Introduction to Frequent Urination
Urination is a normal, physiological process which helps in elimination of excess of fluids as well as many waste products from the body. Frequent urination is not considered normal unless it is caused by increased intake of water and other fluids. It typically occurs in infections of the urinary tract, in diabetes mellitus and many other conditions. Frequent urination must be reported as soon as possible particularly if there are additional symptoms and signs. It is essential to identify the underlying cause of the problem and treat it accordingly. This way primary disease is brought under control and potential complications can be prevented.
Frequent urination can affect both genders and people of all ages. The problem interferes in everyday activities and performance in general.
What Causes Frequent Urination in Women?
The first thing which makes women more susceptible to frequent urination is a variation in hormone levels. Changes in level of female hormones occur during menstrual cycle and become even more noticeable during pregnancy and menopause. When we talk about pregnancy it is necessary to mention one specific problem. In pregnant women the growth of the fetus and the uterus eventually leads to compression of the bladder. This compression varies among women and is most prominent in the third trimester (in multiple pregnancy it can occur even during the second trimester). Compression of the bladder makes a woman feel increased urge to urinate and she does urinate more often than usual.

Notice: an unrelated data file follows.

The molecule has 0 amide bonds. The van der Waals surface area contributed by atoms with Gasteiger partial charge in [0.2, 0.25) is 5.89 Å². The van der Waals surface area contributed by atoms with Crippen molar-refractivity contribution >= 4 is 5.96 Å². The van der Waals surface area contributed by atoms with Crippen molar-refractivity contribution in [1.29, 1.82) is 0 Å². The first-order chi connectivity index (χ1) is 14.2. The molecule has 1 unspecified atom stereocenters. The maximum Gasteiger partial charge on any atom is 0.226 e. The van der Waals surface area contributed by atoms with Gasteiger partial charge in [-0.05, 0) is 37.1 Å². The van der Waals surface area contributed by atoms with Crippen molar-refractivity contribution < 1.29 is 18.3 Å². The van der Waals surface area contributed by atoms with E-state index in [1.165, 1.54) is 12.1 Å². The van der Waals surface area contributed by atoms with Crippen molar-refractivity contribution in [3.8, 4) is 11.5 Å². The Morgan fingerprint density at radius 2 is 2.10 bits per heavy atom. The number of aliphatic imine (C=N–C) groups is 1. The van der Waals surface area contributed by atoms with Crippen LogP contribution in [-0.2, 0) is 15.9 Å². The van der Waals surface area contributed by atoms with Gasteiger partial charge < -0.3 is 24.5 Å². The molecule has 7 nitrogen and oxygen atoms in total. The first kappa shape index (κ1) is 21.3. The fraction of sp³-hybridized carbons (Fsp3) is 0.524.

One of the common causes of frequent urination in women is cystitis (inflammation of the bladder). Irritation of the bladder is accompanied by frequent urination and additional symptoms and signs such as burning sensation during urination, pain in the lower abdomen, changes in urine's appearance etc.
Frequent urination can be also associated with other medical conditions. For example, this symptoms is only one characteristic of diabetes mellitus. In fact, it is one of its first signs. Frequent urination also occurs due to the presence of kidney stones and in patients suffering from certain kidney disorders (e.g. polyuric phase of acute renal failure). Even malignancies such as bladder cancer may feature with frequent urination. Any damage to the nerves which innervate the bladder (stroke, multiple sclerosis etc) may cause changes in urine output and in some patients increased urination.
And finally, in some cases frequent urination develops as a consequence of intake of certain medications. One example is intake of diuretics which increase elimination of fluid from the body and boost urine output.